Relative share of cultivated area (%) 19 41 40 
Average pistachio crop yield (kg/ha) 577 750 770 
Average water consumption (m3/ha) 10,153 9,916 10,511 
Gross profit (Rial/ha) 534,654,942 481,347,746 802,341,295 
Profit per cubic meter of water (Rial) 52,660 48,543 76,333 
Water shadow price (Rial/m352,660 48,543 76,333 

Results of Table 6 proved that no matter how big the farm is, water's shadow price equals the profit per m3 of water. In other words at the proposed prices to reduce water demand up to the balanced level, farmers are still able to pay for different levels of the garden; therefore, it is practically feasible to execute the pricing policy.

Estimating normative demand function of water and effectiveness of pricing

A normative demand function was estimated to determine a proper price that could effectively reduce water demand. Figure 2 shows the statistical results for the water normative demand for the three qualities of water (freshwater, moderately saline water and highly saline water) and their total.

Fig. 2

Water normative demand with the optimal model in current water consumption (540,000,000 m3/ha).

Fig. 2

Water normative demand with the optimal model in current water consumption (540,000,000 m3/ha).

Close modal

As Figure 2 illustrates, rising water prices reduce the amount of water demand. Based on the results, the price of 1 m3 of water should increase to 150,270 IRR/m3 to reduce the water demand rate from the current rate (540 million m3/year) to the equilibrium plan of Ministry of Energy (270 million m3/year). In addition, the cost of water withdrawal, i.e., the maximum amount of money paid by farmers for water under the current conditions, is only 2,000 IRR/m3. In other words, the price of water should increase by 75 times that of the current cost of water withdrawal in the region to achieve sustainable equilibrium in the region, only through implementing economic methods and increasing price.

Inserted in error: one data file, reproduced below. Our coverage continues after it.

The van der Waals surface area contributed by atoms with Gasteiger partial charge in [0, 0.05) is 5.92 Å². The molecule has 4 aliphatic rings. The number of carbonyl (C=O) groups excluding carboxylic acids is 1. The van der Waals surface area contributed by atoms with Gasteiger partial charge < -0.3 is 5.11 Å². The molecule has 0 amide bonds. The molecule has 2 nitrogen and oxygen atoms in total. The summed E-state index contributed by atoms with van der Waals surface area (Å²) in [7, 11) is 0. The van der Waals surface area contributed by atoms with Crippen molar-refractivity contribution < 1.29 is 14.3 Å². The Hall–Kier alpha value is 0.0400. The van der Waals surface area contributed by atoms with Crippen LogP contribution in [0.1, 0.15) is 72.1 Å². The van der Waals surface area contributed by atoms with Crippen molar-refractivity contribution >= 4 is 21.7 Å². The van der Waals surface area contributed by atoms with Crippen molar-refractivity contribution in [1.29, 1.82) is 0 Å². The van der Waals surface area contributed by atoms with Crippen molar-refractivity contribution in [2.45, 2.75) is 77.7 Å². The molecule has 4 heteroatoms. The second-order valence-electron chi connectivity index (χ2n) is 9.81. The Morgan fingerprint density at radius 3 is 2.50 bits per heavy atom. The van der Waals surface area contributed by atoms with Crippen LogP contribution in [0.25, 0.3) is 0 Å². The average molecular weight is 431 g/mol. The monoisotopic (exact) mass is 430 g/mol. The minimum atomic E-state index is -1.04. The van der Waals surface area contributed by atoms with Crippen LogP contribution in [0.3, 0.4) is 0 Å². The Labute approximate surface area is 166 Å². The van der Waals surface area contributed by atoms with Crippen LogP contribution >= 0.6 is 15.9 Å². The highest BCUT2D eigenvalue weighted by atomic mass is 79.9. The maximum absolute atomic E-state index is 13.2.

Demand price elasticity

The price elasticity of demand for water with different qualities shows that when the water price is increased from IRR 2,000 to 105,213 the amount of water use does not change and the elasticity is zero for highly saline water (EC>12,000). Since poor quality water has a low price, 1% increase in its price has no impact on reducing water consumption. Furthermore, since this water has a low price, on the one hand, and its higher consumption has no significant effect on increasing yield, on the other hand, a further decrease in its price will not motivate its further consumption. In other words, the demand for low-quality water does not depend on its price and is dependent on other factors, e.g., pistachio cultivar, orchard management, soil quality and so on.

At 8,000 < EC < 12,000, the elasticity is −2.4. When the water price is increased from 2,000 to 150,269 IRR, the amount of water use decreases from 281,248,000 to 83,376,000 m3. This implies low elasticity of the water demand function. In other words, farmers do not merely respond to water price increase with less water consumption; rather, their response might be in the form of water re-allocation or a change in the cropping pattern.

Elasticity is −11.52 for water with EC < 8,000 and farmers are more responsive to an increase in the freshwater price so that when it is increased from IRR 2,000 to 222,379, the amount of water decreases from 200,000,000 to 16,104,750 m3.

Eventually, elasticity is highest for the total of water with different qualities. One percent increase in the price results in reducing the demand by 32.83%. Since high-quality water is more expensive, it will be of higher price elasticity. On the contrary, low-quality water has lower price elasticity; hence, the total of water which is composed of different water qualities has higher elasticity.